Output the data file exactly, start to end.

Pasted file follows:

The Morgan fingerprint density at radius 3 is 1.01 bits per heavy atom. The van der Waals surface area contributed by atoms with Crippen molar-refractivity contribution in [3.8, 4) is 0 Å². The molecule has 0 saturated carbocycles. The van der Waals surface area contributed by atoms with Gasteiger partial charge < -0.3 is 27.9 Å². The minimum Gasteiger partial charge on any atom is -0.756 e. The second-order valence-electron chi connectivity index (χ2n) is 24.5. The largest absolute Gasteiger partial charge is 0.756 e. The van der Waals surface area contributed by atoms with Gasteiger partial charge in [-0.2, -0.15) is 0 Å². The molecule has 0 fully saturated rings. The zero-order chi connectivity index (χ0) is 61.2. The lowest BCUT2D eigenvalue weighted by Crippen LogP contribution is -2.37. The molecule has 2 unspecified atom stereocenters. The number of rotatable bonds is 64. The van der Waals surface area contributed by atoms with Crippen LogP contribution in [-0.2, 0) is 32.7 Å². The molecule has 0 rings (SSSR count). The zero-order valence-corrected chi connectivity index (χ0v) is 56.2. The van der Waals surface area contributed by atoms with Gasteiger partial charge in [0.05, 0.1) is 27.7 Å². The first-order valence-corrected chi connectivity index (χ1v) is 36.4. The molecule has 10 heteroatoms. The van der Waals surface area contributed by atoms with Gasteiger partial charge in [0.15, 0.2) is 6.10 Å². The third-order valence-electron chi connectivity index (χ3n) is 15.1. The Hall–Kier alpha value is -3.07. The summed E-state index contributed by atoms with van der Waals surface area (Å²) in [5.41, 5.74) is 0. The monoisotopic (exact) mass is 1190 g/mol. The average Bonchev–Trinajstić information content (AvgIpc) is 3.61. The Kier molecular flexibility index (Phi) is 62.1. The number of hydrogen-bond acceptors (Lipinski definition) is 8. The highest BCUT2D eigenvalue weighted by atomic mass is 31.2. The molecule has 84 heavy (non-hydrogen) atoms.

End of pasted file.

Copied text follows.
The Morgan fingerprint density at radius 3 is 1.01 bits per heavy atom. The van der Waals surface area contributed by atoms with Crippen molar-refractivity contribution in [3.8, 4) is 0 Å². The molecule has 0 saturated carbocycles. The van der Waals surface area contributed by atoms with Gasteiger partial charge < -0.3 is 27.9 Å². The minimum Gasteiger partial charge on any atom is -0.756 e. The second-order valence-electron chi connectivity index (χ2n) is 24.5. The largest absolute Gasteiger partial charge is 0.756 e. The van der Waals surface area contributed by atoms with Gasteiger partial charge in [-0.2, -0.15) is 0 Å². The molecule has 0 fully saturated rings. The zero-order chi connectivity index (χ0) is 61.2. The lowest BCUT2D eigenvalue weighted by Crippen LogP contribution is -2.37. The molecule has 2 unspecified atom stereocenters. The number of rotatable bonds is 64. The van der Waals surface area contributed by atoms with Crippen LogP contribution in [-0.2, 0) is 32.7 Å². The molecule has 0 rings (SSSR count). The zero-order valence-corrected chi connectivity index (χ0v) is 56.2. The van der Waals surface area contributed by atoms with Gasteiger partial charge in [0.05, 0.1) is 27.7 Å². The first-order valence-corrected chi connectivity index (χ1v) is 36.4. The molecule has 10 heteroatoms. The van der Waals surface area contributed by atoms with Gasteiger partial charge in [0.15, 0.2) is 6.10 Å². The third-order valence-electron chi connectivity index (χ3n) is 15.1. The Hall–Kier alpha value is -3.07. The summed E-state index contributed by atoms with van der Waals surface area (Å²) in [5.41, 5.74) is 0. The monoisotopic (exact) mass is 1190 g/mol. The average Bonchev–Trinajstić information content (AvgIpc) is 3.61. The Kier molecular flexibility index (Phi) is 62.1. The number of hydrogen-bond acceptors (Lipinski definition) is 8. The highest BCUT2D eigenvalue weighted by atomic mass is 31.2. The molecule has 84 heavy (non-hydrogen) atoms.